4. Borrowing from Retirement: Some retirement plans allow the individual to borrow money or to outright withdraw invested money from their retirement account. There are usually extensive penalty fees associated with some of these options. NOTE: At the very least, the consumer who chooses this option becomes subject to the temptation to recharge their cards back to their original balances, just as the consumer who uses a home equity loan or a consolidation loan.
  5. Debt Settlement: You offer to pay the creditor less than what they say you owe them. Debt settlement can be done directly between the creditor and the consumer, or the consumer may contract with a third-party negotiator (which may even be an attorney) to pursue a settlement. NOTE: Now we’re getting serious. Debt settlement means, by definition, that you have no intention to repay in full the debts that you owe. Such intentions brought to fruition form the basis of a poor credit reputation that is circulated by consumer reporting agencies among potential lenders for the next seven years. Additionally,  fees from third-party negotiators can tally up to 25% or more of the original debt, leaving the consumer still having to pay a total of 80% to 95% or more of the original debt owed.
  6. Personal Bankruptcy: Generally considered the final option where consumer debt is concerned, a chapter 7 or chapter 13 bankruptcy provides legal protections to consumers who are overwhelmed by their debts to such an extent that their creditors are threatening (or actually beginning) to take away all or portions of the consumer’s assets. Assets may include, for example, a home, vehicles, or even income. NOTE: No one enjoys going through bankruptcy. It’s not a pleasant experience. While our own statistics show that there is a fairly significant amount of recidivism among filers (close to 20% have filed before and 3% have filed at least two cases of bankruptcy before their current case), most people end up in bankruptcy due to job loss (about 40%), poor money management (25%) or excessive medical expenses (19%). Going through bankruptcy likely means giving up a portion of control over your own finances and even some of your assets. The consumer’s creditors receive so little of the amount they’re owed that bankruptcy has a solidly negative impact on a consumer’s credit for 7 years and remains on their credit reports for 10 years.

I’m sure there are other, more creative, debt repayment options out there, so I invite you to share those of which you are aware.

Have a fantastic day!

Todd

Todd Christensen
Director of Education
www.NationalFinancialEducationCenter.org
Facebook: MoneyDay2Day
Twitter: Day2DayMoney

Motivation for Mid-Week

Click this link: I Will

A few years ago, I saw a mentor of mine, Larry Wintersteen, include in his office management presentation a simple, black and white PowerPoint, set to music, that had an intense and dramatic effect on his audiences.

So, with a nod to Mr. Wintersteen and a great big “Thank you” to my friend and music hero, Jonathan David Clark, for his genius and his generosity, please enjoy the PowerPoint linked here, entitled, “I Will.”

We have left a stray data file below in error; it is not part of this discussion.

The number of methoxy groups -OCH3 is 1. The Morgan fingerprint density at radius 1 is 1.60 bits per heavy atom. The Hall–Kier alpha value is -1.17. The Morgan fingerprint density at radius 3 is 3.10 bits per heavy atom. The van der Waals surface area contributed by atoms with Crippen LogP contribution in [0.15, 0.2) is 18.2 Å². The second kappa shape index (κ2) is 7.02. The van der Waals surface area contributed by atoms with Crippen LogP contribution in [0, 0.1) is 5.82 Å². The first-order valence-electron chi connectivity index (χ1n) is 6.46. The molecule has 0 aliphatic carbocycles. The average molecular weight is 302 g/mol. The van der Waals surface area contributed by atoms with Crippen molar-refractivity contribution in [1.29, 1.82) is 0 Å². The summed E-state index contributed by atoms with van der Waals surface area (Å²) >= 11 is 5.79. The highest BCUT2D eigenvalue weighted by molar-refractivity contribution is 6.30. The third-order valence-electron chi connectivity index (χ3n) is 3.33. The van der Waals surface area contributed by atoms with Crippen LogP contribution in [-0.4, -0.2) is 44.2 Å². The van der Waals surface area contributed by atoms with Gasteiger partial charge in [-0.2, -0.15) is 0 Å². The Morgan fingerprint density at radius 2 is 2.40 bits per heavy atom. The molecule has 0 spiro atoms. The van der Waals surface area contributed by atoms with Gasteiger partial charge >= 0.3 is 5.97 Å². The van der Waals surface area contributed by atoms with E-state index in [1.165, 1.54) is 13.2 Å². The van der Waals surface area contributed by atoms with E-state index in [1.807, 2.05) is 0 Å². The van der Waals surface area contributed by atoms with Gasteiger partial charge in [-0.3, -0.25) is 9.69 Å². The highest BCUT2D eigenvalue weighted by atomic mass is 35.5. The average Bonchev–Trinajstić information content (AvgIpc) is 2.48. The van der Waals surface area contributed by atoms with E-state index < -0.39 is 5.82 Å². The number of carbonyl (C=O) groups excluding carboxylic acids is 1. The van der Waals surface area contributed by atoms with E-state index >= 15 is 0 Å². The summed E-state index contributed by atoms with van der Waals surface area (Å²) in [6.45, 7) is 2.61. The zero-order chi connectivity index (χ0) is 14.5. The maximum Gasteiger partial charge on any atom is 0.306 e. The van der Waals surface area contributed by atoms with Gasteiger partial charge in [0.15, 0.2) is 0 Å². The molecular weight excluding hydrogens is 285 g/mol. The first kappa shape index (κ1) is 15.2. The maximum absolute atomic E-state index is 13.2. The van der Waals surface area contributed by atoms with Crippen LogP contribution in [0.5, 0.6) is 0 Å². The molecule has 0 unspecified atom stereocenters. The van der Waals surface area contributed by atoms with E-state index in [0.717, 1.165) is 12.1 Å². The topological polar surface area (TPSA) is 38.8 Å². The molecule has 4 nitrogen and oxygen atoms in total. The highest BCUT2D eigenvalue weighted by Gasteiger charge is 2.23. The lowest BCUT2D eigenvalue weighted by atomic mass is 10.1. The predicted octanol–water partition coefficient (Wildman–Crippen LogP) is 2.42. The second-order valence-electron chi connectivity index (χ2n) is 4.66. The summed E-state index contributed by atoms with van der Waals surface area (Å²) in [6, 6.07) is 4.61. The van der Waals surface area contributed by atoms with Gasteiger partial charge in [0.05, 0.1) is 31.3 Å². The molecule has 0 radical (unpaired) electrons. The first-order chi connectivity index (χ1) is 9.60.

(You’ll want your speakers plugged in and turned on)

Todd Christensen
Director of Education
www.NationalFinancialEducationCenter.org
Facebook: MoneyDay2Day
Twitter: Day2DayMoney

Financial Freedom

Freedom is a Journey

I read a blog asking about financial freedom and, even though it specifically mentioned how narrowminded that concept is when defined by amounts or by financially-based ideas (e.g. “getting out of debt”), I was surprises by how many comments still focused on purely financial achievements or factors.

Here was my response to what financial freedom means to me:

“Yes, financial freedom carries different meanings not only for different people but for each of us depending upon our stage in life.

“I like to share my concept of financial freedom in my workshops as follows: If you’re making your money work for you, then you’re at least on the road to financial freedom. Otherwise, if you’re still working for your money, it controls you and you are definitely not free.

“Where that road leads is up to the individual, but I certainly hope it’s headed for fulfillment outside of the financial sphere.”

Todd Christensen
Director of Education
www.NationalFinancialEducationCenter.org
Facebook: MoneyDay2Day
Twitter: Day2DayMoney

Fun Video for Going into the Weekend

SNL Don't Buy Stuff

Don’t Buy Stuff You Cannot Afford. It may seem obvious, right? But identifying things that are obvious  but that many people miss all together is what Saturday Night Life excels at.

17th Century French philosopher, mathematician, and writer, René Descartes (probably best known any more for his popularization of the phrase “I think, therefore I am”) opens his Discourse de la Méthode with the phrase: “Nothing is more fairly distributed than common sense: no one thinks he needs more of it than he already has.” Très bien dit, M. Descartes!

This is one of my favorite personal finance videos of all time: the Saturday Night Live “Don’t Buy Stuff You Cannot Afford” segment from February 4, 2006 with Steve Martin, Amy Poehler and Chris Parnell.

SNL Don't Buy Stuff Booklet

Start your weekend off with a smile (and a few laughs) about the common sense of day-to-day money management: http://bit.ly/bLULsE

Todd Christensen
Director of Education
www.NationalFinancialEducationCenter.org
Facebook: MoneyDay2Day
Twitter: Day2DayMoney